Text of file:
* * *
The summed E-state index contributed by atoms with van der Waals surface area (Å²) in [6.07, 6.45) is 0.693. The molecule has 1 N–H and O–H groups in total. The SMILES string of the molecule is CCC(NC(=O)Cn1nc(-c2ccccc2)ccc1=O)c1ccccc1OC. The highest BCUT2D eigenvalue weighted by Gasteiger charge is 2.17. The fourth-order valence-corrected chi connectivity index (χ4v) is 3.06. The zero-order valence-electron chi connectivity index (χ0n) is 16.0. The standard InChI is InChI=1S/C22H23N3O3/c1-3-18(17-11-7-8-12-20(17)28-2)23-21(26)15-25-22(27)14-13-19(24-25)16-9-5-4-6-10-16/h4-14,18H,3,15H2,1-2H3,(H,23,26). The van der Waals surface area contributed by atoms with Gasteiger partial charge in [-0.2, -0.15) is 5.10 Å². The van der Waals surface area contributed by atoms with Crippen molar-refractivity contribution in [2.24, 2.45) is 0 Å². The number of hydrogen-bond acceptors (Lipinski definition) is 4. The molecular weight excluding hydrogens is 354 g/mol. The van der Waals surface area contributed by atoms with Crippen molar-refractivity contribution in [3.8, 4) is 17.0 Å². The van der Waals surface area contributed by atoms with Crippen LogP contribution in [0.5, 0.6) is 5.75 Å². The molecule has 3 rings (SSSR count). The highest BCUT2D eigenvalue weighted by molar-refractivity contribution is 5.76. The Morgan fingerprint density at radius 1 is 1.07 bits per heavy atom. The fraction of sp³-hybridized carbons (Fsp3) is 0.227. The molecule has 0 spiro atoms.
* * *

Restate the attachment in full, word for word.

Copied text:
The summed E-state index contributed by atoms with van der Waals surface area (Å²) in [6.07, 6.45) is 0.693. The molecule has 1 N–H and O–H groups in total. The SMILES string of the molecule is CCC(NC(=O)Cn1nc(-c2ccccc2)ccc1=O)c1ccccc1OC. The highest BCUT2D eigenvalue weighted by Gasteiger charge is 2.17. The fourth-order valence-corrected chi connectivity index (χ4v) is 3.06. The zero-order valence-electron chi connectivity index (χ0n) is 16.0. The standard InChI is InChI=1S/C22H23N3O3/c1-3-18(17-11-7-8-12-20(17)28-2)23-21(26)15-25-22(27)14-13-19(24-25)16-9-5-4-6-10-16/h4-14,18H,3,15H2,1-2H3,(H,23,26). The van der Waals surface area contributed by atoms with Gasteiger partial charge in [-0.2, -0.15) is 5.10 Å². The van der Waals surface area contributed by atoms with Crippen molar-refractivity contribution in [2.24, 2.45) is 0 Å². The number of hydrogen-bond acceptors (Lipinski definition) is 4. The molecular weight excluding hydrogens is 354 g/mol. The van der Waals surface area contributed by atoms with Crippen molar-refractivity contribution in [3.8, 4) is 17.0 Å². The van der Waals surface area contributed by atoms with Crippen LogP contribution in [0.5, 0.6) is 5.75 Å². The molecule has 3 rings (SSSR count). The highest BCUT2D eigenvalue weighted by molar-refractivity contribution is 5.76. The Morgan fingerprint density at radius 1 is 1.07 bits per heavy atom. The fraction of sp³-hybridized carbons (Fsp3) is 0.227. The molecule has 0 spiro atoms.